The Best Cameras [Best Of]

Ebst of camera

We know that you Cult of Mac readers are also a bunch of photo nerds, so we thought that this week’s best-of list could be about cameras. You’re iPhone might be great (and even makes it into this list) but sometimes you need something more powerful, more rugged or just plain better. Here’s our list of the best cameras out these.

Best Cheap Point And Shoot

Overview camera

Your iPhone 4/S — From $100

I know this seems like a cop out, but it’s impossible to pick a cheap-o camera as they are all so good. Grab any $200 camera from any of the big names and you’ll be happy.

But why bother? You already have a fantastic auto-focus camera in your pocket — your iPhone. Its sensor is equal to that in a point-and-shoot, it can snap HDR images and — best of all — it can be turned into a mobile edit suite just by buying an app. It shoots and edits HD video, embeds GPS data in all pictures and can upload to the web. No other camera in this list can do all that.

Best SLR For Video

5d3front

Canon 5D MkIII — $3,500

For a stills camera, the 5D MkIII makes a pretty good movie camera — its predecessor the MkII was even used to shoot an episode of House. With a maximum ISO of 12,800, full-HD movie shooting modes, silent operation and the beautiful shallow depth-of-field only found in large-sensor cameras, the MkIII will let you shoot Hollywood-style movies on an indie-movie budget.

Best Mirrorless Camera

NEX 7 front SEL55210

Sony NEX 7 — $1,350

Sony’s NEX 7 packs a DSLR-sized sensor into a tiny body, and then just keeps getting better. The viewfinder has 2.4 million dots, there’s a hotshoe up top, a flip-out screen round back and an special shutter which cuts lag down to just 20ms. The only bad thing about this camera is the price.

Best Compact

Large s100 3q black

Canon S100 — $430

The S100 has the same oversize sensor seen in the more expensive Canon G-series cameras, and it has a maximum aperture of ƒ2.0 for light gathering and background-blurring duties. Add in a maximum ISO of 6,400, 1080p video and a pocket-sized body and you have a camera you can carry everywhere.

Best Pro Compact

Canon G1 X 640x426

Canon G1 X — $800

Instead of making a mirrorless camera, Canon decided to stuff a giant almost-APSC-sized sensor into a G-series compact body. The result is an $800 monster with a 4x zoom, top ISO of 12,800, a flip-out screen and a body that will probably last forever.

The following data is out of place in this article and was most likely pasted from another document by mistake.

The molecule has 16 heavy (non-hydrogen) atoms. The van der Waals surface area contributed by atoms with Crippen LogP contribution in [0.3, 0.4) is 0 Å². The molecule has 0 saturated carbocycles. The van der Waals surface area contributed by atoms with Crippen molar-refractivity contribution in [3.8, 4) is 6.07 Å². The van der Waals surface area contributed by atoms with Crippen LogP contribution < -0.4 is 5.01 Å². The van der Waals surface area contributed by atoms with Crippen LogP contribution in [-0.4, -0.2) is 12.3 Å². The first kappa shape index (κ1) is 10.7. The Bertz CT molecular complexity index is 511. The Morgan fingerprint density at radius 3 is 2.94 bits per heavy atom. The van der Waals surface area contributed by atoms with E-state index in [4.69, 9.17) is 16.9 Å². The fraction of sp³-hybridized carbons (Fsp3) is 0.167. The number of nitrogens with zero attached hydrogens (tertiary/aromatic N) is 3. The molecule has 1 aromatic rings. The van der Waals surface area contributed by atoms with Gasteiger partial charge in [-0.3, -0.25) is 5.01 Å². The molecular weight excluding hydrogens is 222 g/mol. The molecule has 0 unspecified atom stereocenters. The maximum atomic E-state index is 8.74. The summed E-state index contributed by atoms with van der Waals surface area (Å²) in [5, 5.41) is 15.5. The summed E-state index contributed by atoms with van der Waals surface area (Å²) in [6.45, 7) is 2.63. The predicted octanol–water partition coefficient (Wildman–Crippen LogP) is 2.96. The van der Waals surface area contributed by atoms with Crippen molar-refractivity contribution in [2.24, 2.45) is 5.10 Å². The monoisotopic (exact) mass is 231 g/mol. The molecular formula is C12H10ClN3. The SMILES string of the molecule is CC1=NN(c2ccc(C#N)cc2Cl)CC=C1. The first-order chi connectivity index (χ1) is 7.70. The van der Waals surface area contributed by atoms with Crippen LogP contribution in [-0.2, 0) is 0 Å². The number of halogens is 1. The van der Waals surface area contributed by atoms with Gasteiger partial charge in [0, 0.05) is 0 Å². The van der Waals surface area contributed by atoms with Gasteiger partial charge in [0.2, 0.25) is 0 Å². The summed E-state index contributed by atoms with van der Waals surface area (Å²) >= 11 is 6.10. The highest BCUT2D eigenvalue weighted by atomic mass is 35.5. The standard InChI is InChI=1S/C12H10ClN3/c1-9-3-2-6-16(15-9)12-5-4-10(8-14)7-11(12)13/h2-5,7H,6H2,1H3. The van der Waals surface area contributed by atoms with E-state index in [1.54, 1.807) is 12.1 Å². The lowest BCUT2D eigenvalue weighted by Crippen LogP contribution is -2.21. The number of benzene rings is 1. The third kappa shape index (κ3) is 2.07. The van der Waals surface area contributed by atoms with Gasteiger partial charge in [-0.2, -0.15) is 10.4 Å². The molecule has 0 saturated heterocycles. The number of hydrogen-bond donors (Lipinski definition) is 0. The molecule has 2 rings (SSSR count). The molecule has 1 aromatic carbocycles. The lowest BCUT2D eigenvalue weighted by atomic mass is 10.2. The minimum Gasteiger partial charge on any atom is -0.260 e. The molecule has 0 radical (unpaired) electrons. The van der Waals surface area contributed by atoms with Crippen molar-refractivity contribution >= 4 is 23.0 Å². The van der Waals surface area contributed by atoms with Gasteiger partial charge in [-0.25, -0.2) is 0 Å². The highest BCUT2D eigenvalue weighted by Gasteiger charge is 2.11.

Best Rugged/Sports Camera

Olympus

Olympus TG-820$270

Tough and waterproof, and with a great picture quality, we found the TG-820 to be a great little camera. Our own Buster Heine even leapt off a 60-foot cliff and into a pool of water and "kept snapping pictures without hesitation." Badass.

Best Full Frame SLR

ZUR2BACK

Nikon D4$6,000

Six grand will buy you maybe the best 35mm camera ever made. What doesn’t this thing do?

1080p video at 24, 30 and 60fps, 20-level audio meter and a 30-level output for monitoring via headphone jack, and simultaneous output of 720p video via HDMI.

Add to these great video skills an incredible maximum ISO of 204,800, face detection even with an optical finder and a 2.7 optical zoom while shooting video, plus a body that is amazingly well designed and you have a camera that will do anything you can think of.

Best Camera For Using With iPhone

http://www.cultofmac.com/161700/new-nikon-d3200-slr-connects-to-ipad-over-wi-fi/”>Nikon D3200$700

The iPad works great for editing, and the iPad 3 even takes good pictures, but it’s pretty awkward to do so. Enter the Nikon D3200 and the little $60 WU–1a Wi-Fi dongle. This widget will let you beam photos right from the camera to your iPad over Wi-Fi, and even let you control the camera from your phone or tablet. Or at least it will, when an iOS version of the app becomes available.

  • Rob Alexander

    I don’t know why you wouldn’t put a Leica D-Lux in here for point and shoot at these prices.  Never had a better one

  • apisch

    I would note that the NEX-5n has better light gathering than the 7, and is half the price.  If you can go without a viewfinder, it’s the way to go.

About the author

Charlie Sorrel Charlie Sorrel is the Reviews Editor here on Cult of Mac. Follow Charlie  on Twitter at @mistercharlie.

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